Ever since I first dove down into the many protocol specifications of a typical email-setup. I noticed that there is very little (no) privacy, and (absolutely) no security.
Sure, most protocols can be “tunneled” through SSL/TLS in the Session and Presentation Layer. But how can you guarantee message integrity when it relays off to another server? In between datacenters and so on? And to think every message is stored in anything but cleartext, is wishful thinking.
Most clients support S/MIME, but is embarrassingly uncommon and terrible at presenting (attachment galore). GPG/PGP is in my opinion, albeit a little tricky, the ultimate privacy solution.
What about mobile clients you ask? One simple and very easy to use app for sending GPG/PGP signed email is Privacy PGP Messenger for iOS. It fetches the public key associated with the email address from a public keyserver (probably MIT), signs your message and uses your existing account in the Mail app to send.
It is generally recommended with GPG/PGP software that the private key associated with your email-address is kept Private. Preferably only one copy and stored offline. Therefore, this app is not a solution for Receiving signed email.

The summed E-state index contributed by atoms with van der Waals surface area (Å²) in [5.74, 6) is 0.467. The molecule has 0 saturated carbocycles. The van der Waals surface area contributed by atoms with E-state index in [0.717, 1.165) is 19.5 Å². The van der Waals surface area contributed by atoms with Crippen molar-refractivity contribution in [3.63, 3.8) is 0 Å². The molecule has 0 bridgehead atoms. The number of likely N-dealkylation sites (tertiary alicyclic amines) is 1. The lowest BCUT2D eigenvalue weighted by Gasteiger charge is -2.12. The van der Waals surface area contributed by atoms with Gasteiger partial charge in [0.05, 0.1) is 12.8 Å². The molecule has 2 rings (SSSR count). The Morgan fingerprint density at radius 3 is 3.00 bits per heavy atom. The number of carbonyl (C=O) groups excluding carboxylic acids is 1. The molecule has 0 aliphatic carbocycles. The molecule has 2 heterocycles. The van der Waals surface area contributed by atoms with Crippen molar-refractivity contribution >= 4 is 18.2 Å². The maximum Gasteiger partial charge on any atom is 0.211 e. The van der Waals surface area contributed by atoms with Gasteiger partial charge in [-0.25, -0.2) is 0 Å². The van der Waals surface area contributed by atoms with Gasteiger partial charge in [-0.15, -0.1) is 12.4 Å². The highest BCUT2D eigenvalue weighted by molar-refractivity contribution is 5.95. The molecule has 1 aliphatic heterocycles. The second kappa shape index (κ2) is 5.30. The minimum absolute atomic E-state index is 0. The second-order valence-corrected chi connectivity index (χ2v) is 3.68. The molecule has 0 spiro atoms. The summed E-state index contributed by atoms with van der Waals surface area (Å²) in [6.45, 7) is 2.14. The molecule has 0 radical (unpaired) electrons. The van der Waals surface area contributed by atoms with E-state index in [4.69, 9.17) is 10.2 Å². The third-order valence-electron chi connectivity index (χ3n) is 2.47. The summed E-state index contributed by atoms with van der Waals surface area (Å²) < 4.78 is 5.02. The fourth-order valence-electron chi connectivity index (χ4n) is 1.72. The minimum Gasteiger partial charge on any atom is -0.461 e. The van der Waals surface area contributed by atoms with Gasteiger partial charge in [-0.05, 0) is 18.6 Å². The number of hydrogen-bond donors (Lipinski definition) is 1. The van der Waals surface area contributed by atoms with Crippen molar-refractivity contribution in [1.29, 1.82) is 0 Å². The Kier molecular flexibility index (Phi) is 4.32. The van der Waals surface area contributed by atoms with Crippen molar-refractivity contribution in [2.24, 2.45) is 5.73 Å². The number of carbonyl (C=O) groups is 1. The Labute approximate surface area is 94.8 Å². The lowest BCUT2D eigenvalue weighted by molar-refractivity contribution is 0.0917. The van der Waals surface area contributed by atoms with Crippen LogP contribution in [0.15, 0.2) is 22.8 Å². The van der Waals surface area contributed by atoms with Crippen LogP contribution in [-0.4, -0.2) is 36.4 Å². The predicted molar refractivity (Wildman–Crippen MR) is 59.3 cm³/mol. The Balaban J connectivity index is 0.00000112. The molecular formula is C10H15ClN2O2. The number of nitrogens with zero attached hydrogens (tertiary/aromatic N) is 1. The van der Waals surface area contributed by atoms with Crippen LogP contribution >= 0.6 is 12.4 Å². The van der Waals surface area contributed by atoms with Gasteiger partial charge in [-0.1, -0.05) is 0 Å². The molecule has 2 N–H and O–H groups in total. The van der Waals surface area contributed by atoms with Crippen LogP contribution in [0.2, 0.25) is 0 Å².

I personally check RSS-feeds every day and ever since Google Reader got discontinued a while back, I’ve found a viable alternative, The Old Reader. The service easily allowed me to import my old feeds through an OPML-file, and even gave me instructions how to export my Google Reader feeds.
The service does not (yet) offer any iPhone app, or Andriod equivalent that I know of. However, since it seems to be already optimized for mobile browsers, it is not an issue of mine. Simply create a iOS homescreen shortcut from Safari, and you’re done. Fancy web 2.0 HTML5 site-build adds a nice feel and the controls are what you would expect from an RSS reader.
Apart from the occasional slowdowns, site-downs (I hope you like cats) and internal conflicts within the site crew. I highly recommend it.
Confessions of a horrible iPhone photographer
Friends Arena, Solna, Sweden – 22:d November, 2012
It’s nothing new, It’s not coming, it’s here and been here for a while now. Twitter, Facebook, Google+ and so on. Found their way in to our pockets, and has become -some more common than others- an integrated part of the users smartphone operating system.
Their almost instant transition from the desktop to the handheld, has switched priorities around. A simple photo with a name and author, is no longer enough. The services already giant library of hash tags has shown its worth and still grows bigger. Written with the thumbs of thousands of smartphone users.
Every mobile upload comes with GPS coordinates, upload date and the optional description and hash tags. The familiar Status Update is more than just text. More often than not, users tend to allow Location Data and perhaps add People you are with to the update.
I’m not opposed this development, quite the contrary. I just find it amazing that with such common hardware, wide software library‘s and clever use of the radio spectrum. These devices can accomplish so much, with only a set battery milliampere barely limiting the user experience.
Knitting contacts OnTheGo, Spewing infinite radio transmissions. The user seamlessly accomplish, with her handheld device.